Magrey M, Yi E, Wolin D, Price M, Chirila C, Davenport E, Park Y. Understanding barriers in the pathway to diagnosis of ankylosing spondylitis: results from a US survey of 1690 physicians from 10 specialties. ACR Open Rheumatol. 2020 Oct;2(10):616-26. doi: 10.1002/acr2.11179.

OBJECTIVE: Early diagnosis of ankylosing spondylitis (AS) remains challenging due to the high prevalence of chronic back pain in patients initially treated by nonrheumatology healthcare providers (HCPs). We assessed the patient pathway to rheumatology referral, including HCP recognition of inflammatory back pain (IBP) and other features suggestive of AS, diagnostic workup, treatment, and referral to a specialist, with the goal of identifying barriers to patient referral to a rheumatologist.

METHODS:  US HCPs from 10 specialties were invited to participate in a cross-sectional web-based survey on clinical characteristics and diagnostic measures leading to IBP suspicion and the subsequent referral process. Eligible HCPs were actively practicing and had referred a patient with suspected IBP or ocular findings (ophthalmology only) within 12 months. Data were analyzed descriptively.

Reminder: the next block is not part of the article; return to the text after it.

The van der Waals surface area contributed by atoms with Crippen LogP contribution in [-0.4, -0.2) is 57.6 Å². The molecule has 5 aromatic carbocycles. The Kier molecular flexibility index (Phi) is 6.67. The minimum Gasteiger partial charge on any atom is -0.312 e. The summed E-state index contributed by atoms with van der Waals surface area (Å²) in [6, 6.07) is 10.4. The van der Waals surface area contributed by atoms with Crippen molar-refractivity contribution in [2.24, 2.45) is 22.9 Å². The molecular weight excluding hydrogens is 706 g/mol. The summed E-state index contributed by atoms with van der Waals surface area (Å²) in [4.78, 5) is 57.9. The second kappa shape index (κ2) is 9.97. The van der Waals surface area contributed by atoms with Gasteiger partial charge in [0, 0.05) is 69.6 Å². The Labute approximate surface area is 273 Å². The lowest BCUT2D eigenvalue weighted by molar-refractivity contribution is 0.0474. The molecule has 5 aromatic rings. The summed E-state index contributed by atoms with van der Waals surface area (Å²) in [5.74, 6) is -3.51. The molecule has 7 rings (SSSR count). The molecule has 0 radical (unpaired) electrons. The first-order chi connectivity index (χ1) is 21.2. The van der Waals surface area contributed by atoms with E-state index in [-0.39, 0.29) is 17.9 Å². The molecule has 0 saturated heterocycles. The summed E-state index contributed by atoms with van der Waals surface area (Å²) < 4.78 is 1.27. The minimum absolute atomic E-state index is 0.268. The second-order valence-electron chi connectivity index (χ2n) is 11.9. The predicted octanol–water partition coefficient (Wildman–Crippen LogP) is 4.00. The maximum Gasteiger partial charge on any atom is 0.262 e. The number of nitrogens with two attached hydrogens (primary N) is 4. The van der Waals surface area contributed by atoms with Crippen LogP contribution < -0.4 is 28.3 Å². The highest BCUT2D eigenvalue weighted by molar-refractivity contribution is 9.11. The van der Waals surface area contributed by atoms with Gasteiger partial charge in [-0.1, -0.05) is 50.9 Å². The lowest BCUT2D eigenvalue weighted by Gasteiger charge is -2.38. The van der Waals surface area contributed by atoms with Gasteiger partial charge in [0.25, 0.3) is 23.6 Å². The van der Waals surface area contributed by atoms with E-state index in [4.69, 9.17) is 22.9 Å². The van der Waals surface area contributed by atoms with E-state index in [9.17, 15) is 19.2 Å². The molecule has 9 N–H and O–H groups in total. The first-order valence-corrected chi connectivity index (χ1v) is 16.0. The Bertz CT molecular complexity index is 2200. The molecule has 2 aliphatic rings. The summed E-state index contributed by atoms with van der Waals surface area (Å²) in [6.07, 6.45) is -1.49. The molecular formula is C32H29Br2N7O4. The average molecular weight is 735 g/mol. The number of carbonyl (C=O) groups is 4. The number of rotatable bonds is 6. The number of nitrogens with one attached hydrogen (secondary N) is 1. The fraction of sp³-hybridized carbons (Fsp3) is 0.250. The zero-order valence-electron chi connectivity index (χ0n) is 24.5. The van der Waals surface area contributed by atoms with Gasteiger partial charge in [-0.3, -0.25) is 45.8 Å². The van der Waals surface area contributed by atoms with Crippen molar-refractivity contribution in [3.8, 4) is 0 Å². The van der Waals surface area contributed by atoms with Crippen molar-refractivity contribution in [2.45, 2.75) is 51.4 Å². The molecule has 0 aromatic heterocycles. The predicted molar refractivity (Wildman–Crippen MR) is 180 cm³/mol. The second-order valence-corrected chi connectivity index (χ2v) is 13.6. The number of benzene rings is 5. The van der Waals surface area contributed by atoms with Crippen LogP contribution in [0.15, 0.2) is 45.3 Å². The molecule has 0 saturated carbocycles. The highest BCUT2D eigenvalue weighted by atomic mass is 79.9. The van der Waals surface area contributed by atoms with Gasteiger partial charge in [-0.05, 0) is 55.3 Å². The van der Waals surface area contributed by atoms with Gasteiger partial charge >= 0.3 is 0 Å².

RESULTS: Of 1690 HCPs, 61% identified morning stiffness lasting > 30 minutes, 29% sleep disturbance due to back pain, and 28% pain that improves with activity as features suggestive of IBP. Nearly two-thirds of primary care HCPs reported that they were the first HCPs consulted by patients with suspected IBP. Among HCPs ordering diagnostic blood work, ≈ 90% selected antinuclear antibody and rheumatoid factor, whereas 76% selected HLA-B27. Almost 40% would treat patients with suspected IBP themselves. HCPs cited lack of adequate specialists nearby (35.1%), insurance restrictions (47.1%), and long wait time (77.0%) as barriers to early referral.

CONCLUSION: Most HCPs had difficulty identifying features suggestive of IBP and indicated insurance restrictions and long wait times as barriers to early referral of patients with potential AS.

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